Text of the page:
You realize, if he gets a save I cheer for the fact that the Yankees won the game in which he played in, not because I like feel good for him or something. Honestly, I don't know that when I am watching a team that I like I am actually "cheering" for individual players instead of the actual team that I like and want to win.
I suppose, but I don't see how this in any way disputes mt8thsw9th's point - people who cheer for Chapman are scumbags. Only you can decide if your love of the team outweighs how you could (or should?) feel about said team employing Chapman. As an NFL fan, I've grappled with this often and I don't have much to say to those who accurately say that I'm a scumbag for watching, and supporting, teams who actively hide the consequences of brain injuries. They're scumbags by any definition of the term, and so am I for watching.

Like a lot of things, you make you choice and deal with the consequences. If cheering for the Yankees is more important to you than the fact that you are are a scumbag for cheering Chapman, then you get to live with those (personal) consequences. If someone else wants to call the Yankees "a bunch of scumbags for employing Chapman"...well, you can't really argue, can you? I mean you can, but when you do you're a hypocrite, too, so probably best to just grit your teeth and hope for the Chapman era to end quickly.

I couldn't root for John Lackey in a Red Sox uniform. I thought what he did to his wife was awful, and combined with what else we knew about the person John Lackey, I could never "root" for him. I didn't attend Red Sox games, I watched far fewer - and never Lackey starts - and by the end of 2013, I was barely a Sox fan anymore. I'm glad the team finally got rid of the guy but my Red Sox fandom has absolutely decreased because the organization chose to employ a player I could not, in good conscience, root for. That's a personal choice. I don't think I've ever written about it here, and I definitely didn't tell fellow fans (very often) that they should also give up on the team, but I did what felt right to me.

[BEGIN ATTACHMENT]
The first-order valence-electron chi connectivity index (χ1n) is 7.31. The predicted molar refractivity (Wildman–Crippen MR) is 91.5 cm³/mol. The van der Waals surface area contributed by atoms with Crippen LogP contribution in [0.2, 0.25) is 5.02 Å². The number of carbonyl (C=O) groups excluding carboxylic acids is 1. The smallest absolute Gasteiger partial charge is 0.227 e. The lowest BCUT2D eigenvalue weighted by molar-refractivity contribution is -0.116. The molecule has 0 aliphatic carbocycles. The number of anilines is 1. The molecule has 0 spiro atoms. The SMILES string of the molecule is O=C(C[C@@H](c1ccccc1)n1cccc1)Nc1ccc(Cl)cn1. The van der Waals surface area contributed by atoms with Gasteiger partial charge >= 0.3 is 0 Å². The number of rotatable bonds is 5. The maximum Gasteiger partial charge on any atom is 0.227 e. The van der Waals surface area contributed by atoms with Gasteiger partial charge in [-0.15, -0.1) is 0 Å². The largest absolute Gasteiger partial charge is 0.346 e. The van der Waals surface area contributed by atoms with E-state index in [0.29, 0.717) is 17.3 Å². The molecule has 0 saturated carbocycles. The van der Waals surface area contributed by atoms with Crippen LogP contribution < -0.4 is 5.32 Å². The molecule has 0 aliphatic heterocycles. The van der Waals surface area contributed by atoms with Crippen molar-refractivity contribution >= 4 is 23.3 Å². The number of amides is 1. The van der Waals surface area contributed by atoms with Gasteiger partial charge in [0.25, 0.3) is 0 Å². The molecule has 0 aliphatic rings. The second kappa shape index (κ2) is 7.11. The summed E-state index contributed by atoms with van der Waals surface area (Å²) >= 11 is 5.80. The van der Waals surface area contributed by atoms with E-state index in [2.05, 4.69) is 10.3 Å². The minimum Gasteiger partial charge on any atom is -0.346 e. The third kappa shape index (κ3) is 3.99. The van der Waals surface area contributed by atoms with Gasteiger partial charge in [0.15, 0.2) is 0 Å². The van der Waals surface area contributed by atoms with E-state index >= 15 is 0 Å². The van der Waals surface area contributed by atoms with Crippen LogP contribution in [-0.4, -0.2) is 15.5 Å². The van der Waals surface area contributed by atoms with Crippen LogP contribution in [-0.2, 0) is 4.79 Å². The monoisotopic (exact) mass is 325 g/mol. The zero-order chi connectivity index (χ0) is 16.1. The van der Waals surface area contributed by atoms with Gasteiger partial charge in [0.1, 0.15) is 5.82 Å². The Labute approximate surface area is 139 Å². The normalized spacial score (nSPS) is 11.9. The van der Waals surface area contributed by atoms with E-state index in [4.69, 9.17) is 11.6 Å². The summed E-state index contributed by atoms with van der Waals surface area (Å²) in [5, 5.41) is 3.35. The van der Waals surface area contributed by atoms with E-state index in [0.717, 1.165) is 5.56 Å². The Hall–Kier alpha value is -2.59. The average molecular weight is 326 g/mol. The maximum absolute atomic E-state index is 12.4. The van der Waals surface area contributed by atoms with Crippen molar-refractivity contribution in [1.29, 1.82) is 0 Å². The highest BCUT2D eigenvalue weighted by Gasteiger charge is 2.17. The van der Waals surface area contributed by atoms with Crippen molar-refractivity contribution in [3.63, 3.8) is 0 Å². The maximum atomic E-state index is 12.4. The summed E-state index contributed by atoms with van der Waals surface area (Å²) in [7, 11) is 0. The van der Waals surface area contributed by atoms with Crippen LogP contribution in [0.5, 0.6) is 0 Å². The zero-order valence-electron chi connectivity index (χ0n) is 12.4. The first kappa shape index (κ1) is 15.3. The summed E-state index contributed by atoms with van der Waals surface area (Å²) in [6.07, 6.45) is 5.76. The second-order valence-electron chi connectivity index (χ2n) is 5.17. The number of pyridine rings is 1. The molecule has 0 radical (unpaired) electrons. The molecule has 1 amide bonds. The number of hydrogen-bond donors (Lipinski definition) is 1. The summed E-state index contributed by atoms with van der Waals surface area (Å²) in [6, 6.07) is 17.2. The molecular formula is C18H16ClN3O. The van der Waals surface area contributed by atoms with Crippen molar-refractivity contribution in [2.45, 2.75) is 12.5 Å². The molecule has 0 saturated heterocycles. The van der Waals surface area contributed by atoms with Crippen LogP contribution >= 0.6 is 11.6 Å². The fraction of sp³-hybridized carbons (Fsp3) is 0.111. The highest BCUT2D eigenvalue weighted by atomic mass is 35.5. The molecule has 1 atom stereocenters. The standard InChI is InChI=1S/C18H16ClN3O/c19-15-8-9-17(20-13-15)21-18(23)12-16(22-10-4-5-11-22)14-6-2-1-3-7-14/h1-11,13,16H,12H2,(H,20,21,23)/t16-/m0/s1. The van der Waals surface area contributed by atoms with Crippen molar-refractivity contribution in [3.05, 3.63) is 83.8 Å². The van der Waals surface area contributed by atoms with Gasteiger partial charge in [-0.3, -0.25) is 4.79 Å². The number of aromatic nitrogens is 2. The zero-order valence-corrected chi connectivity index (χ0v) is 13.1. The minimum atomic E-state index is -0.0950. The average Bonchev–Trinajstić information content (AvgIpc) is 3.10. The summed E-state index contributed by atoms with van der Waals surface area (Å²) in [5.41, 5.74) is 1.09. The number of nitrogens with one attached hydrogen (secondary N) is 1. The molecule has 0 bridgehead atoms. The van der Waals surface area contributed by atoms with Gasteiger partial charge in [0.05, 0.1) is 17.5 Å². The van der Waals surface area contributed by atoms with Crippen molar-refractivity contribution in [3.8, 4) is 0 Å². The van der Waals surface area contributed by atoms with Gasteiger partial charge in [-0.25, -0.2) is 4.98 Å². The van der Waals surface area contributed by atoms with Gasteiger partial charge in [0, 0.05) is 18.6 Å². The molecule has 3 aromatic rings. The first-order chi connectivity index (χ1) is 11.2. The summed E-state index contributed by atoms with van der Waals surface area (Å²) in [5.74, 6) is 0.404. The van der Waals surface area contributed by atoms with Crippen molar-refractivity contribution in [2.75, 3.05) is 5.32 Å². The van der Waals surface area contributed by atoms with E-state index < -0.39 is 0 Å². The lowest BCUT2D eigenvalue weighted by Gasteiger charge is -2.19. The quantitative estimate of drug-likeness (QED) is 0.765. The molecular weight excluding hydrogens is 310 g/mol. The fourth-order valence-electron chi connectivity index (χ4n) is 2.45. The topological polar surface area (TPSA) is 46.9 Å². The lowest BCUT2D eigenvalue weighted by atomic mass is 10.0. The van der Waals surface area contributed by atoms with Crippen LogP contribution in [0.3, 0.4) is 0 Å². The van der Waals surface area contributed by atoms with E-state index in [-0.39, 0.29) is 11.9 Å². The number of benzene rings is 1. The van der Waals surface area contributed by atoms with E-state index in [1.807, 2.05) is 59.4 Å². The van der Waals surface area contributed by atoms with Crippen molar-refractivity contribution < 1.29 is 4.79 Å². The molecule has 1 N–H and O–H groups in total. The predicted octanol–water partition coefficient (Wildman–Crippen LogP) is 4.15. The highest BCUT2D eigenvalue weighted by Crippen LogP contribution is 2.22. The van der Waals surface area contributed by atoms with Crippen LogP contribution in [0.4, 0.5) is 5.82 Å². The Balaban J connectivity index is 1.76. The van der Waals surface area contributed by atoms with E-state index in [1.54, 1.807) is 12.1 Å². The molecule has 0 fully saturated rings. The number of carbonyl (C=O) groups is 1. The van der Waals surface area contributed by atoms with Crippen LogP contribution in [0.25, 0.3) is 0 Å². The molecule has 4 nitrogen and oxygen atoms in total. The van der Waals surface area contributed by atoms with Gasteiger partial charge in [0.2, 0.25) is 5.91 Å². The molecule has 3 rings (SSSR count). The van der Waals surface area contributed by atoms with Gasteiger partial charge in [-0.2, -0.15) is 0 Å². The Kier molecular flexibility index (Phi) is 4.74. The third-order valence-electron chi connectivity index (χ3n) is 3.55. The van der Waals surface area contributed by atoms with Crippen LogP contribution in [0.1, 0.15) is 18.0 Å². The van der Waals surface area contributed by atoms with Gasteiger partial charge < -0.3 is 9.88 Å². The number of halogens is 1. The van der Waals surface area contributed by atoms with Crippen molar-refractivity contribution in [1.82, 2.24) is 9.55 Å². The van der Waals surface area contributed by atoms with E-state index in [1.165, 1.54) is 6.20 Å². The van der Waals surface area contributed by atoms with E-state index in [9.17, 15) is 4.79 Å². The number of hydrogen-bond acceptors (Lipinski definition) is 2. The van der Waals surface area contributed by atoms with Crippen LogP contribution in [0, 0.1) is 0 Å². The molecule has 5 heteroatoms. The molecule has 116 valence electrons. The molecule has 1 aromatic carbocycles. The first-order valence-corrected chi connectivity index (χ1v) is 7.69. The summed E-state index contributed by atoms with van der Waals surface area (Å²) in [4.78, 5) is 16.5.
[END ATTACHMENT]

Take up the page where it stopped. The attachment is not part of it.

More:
Wingack, as a thoughful human being, has to make that choice for himself. Either way, Wingack will remain a good person, albeit one who has had to make a "cheer decision" based on more than laundry. Fandom gets more complicated when you grow up. It isn't all about the laundry anymore. For another, counter-example check out PK Subban, the Montreal Canadien who gave millions to finance a hospital. Or Didier Drogba, the soccer player who has built multiple hospitals in his home country. Who you choose to cheer for says something about you. If it's a team, and that team employs a scumbag, you're enabling that team/scumbag. If that's OK with you...terrific. It isn't OK to me (or mt8thsw9th) and the world will keep on spinning either way.
 

jon abbey

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Definitely agree with the football part of that, and it shouldn't be limited to the NFL as the NCAA are arguably a lot worse in terms of exploiting the players (at least the NFL guys are getting paid). My freshman comp research paper in college in 1984 was that college football players should be paid by the schools and not forced into the charade of taking classes that most of them go through, pretty much no progress on that front in the intervening years even while TV contracts have skyrocketed.

As far as Chapman specifically, I never paid much attention to him before (I mostly follow the AL) except for obviously being aware of how ridiculously hard he throws. For me at this point, he is like Rafael Soriano, a bit hard to root for personally but that's almost certainly not going to stop me while he is in NY.